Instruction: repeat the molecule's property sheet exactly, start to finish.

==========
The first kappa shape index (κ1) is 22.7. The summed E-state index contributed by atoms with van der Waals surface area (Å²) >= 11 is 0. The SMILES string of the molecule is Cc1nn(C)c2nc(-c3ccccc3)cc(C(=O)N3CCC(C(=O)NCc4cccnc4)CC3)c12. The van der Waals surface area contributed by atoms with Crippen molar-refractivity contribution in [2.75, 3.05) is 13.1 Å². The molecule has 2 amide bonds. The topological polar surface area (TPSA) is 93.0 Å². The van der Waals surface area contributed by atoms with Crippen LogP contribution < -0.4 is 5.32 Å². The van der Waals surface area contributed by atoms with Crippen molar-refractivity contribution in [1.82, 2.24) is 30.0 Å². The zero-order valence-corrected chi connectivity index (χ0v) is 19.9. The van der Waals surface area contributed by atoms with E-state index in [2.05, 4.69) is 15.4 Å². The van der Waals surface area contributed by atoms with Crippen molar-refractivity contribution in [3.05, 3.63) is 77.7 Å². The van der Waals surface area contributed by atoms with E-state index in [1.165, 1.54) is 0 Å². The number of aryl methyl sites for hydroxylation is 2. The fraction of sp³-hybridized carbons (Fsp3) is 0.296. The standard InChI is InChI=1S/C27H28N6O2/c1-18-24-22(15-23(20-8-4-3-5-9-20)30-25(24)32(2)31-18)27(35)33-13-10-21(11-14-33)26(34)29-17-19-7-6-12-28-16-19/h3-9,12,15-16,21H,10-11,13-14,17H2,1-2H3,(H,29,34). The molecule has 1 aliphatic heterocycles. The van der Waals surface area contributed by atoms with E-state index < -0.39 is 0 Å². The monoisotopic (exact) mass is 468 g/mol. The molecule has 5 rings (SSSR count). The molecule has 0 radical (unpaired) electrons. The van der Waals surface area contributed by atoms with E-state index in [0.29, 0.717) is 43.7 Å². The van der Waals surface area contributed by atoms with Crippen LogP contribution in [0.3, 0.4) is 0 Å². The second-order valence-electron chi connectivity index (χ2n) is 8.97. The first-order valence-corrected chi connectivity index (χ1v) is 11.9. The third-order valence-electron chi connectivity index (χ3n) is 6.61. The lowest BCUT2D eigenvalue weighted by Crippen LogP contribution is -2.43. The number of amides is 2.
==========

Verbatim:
The first kappa shape index (κ1) is 22.7. The summed E-state index contributed by atoms with van der Waals surface area (Å²) >= 11 is 0. The SMILES string of the molecule is Cc1nn(C)c2nc(-c3ccccc3)cc(C(=O)N3CCC(C(=O)NCc4cccnc4)CC3)c12. The van der Waals surface area contributed by atoms with Crippen molar-refractivity contribution in [2.75, 3.05) is 13.1 Å². The molecule has 2 amide bonds. The topological polar surface area (TPSA) is 93.0 Å². The van der Waals surface area contributed by atoms with Crippen LogP contribution < -0.4 is 5.32 Å². The van der Waals surface area contributed by atoms with Crippen molar-refractivity contribution in [1.82, 2.24) is 30.0 Å². The zero-order valence-corrected chi connectivity index (χ0v) is 19.9. The van der Waals surface area contributed by atoms with E-state index in [2.05, 4.69) is 15.4 Å². The van der Waals surface area contributed by atoms with Crippen molar-refractivity contribution in [3.05, 3.63) is 77.7 Å². The van der Waals surface area contributed by atoms with E-state index in [1.165, 1.54) is 0 Å². The number of aryl methyl sites for hydroxylation is 2. The fraction of sp³-hybridized carbons (Fsp3) is 0.296. The standard InChI is InChI=1S/C27H28N6O2/c1-18-24-22(15-23(20-8-4-3-5-9-20)30-25(24)32(2)31-18)27(35)33-13-10-21(11-14-33)26(34)29-17-19-7-6-12-28-16-19/h3-9,12,15-16,21H,10-11,13-14,17H2,1-2H3,(H,29,34). The molecule has 1 aliphatic heterocycles. The van der Waals surface area contributed by atoms with E-state index < -0.39 is 0 Å². The monoisotopic (exact) mass is 468 g/mol. The molecule has 5 rings (SSSR count). The molecule has 0 radical (unpaired) electrons. The van der Waals surface area contributed by atoms with E-state index in [0.29, 0.717) is 43.7 Å². The van der Waals surface area contributed by atoms with Crippen LogP contribution in [0.3, 0.4) is 0 Å². The second-order valence-electron chi connectivity index (χ2n) is 8.97. The first-order valence-corrected chi connectivity index (χ1v) is 11.9. The third-order valence-electron chi connectivity index (χ3n) is 6.61. The lowest BCUT2D eigenvalue weighted by Crippen LogP contribution is -2.43. The number of amides is 2.